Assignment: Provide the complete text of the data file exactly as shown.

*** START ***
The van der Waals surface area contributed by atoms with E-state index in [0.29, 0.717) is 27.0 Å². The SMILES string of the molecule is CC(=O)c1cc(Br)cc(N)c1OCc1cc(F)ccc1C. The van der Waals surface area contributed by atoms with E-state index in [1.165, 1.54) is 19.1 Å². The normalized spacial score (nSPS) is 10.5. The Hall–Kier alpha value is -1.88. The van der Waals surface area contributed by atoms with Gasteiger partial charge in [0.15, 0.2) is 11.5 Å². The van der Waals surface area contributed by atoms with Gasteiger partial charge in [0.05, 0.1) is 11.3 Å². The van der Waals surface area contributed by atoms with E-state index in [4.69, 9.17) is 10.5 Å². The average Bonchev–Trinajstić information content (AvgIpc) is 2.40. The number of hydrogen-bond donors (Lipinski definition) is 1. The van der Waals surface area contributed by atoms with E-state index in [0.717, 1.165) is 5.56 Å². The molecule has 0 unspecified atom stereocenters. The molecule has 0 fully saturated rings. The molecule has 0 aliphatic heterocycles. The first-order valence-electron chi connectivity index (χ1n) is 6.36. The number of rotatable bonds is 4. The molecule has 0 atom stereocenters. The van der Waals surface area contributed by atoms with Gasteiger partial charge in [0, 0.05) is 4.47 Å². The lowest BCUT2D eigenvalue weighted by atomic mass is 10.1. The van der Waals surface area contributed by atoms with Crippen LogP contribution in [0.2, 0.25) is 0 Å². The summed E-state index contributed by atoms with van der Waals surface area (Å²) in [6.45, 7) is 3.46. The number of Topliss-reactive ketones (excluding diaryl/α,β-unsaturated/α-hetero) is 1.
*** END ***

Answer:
The van der Waals surface area contributed by atoms with E-state index in [0.29, 0.717) is 27.0 Å². The SMILES string of the molecule is CC(=O)c1cc(Br)cc(N)c1OCc1cc(F)ccc1C. The van der Waals surface area contributed by atoms with E-state index in [1.165, 1.54) is 19.1 Å². The normalized spacial score (nSPS) is 10.5. The Hall–Kier alpha value is -1.88. The van der Waals surface area contributed by atoms with Gasteiger partial charge in [0.15, 0.2) is 11.5 Å². The van der Waals surface area contributed by atoms with Gasteiger partial charge in [0.05, 0.1) is 11.3 Å². The van der Waals surface area contributed by atoms with E-state index in [4.69, 9.17) is 10.5 Å². The average Bonchev–Trinajstić information content (AvgIpc) is 2.40. The number of hydrogen-bond donors (Lipinski definition) is 1. The van der Waals surface area contributed by atoms with E-state index in [0.717, 1.165) is 5.56 Å². The molecule has 0 unspecified atom stereocenters. The molecule has 0 fully saturated rings. The molecule has 0 aliphatic heterocycles. The first-order valence-electron chi connectivity index (χ1n) is 6.36. The number of rotatable bonds is 4. The molecule has 0 atom stereocenters. The van der Waals surface area contributed by atoms with Gasteiger partial charge in [0, 0.05) is 4.47 Å². The lowest BCUT2D eigenvalue weighted by atomic mass is 10.1. The van der Waals surface area contributed by atoms with Crippen LogP contribution in [0.2, 0.25) is 0 Å². The summed E-state index contributed by atoms with van der Waals surface area (Å²) in [6.45, 7) is 3.46. The number of Topliss-reactive ketones (excluding diaryl/α,β-unsaturated/α-hetero) is 1.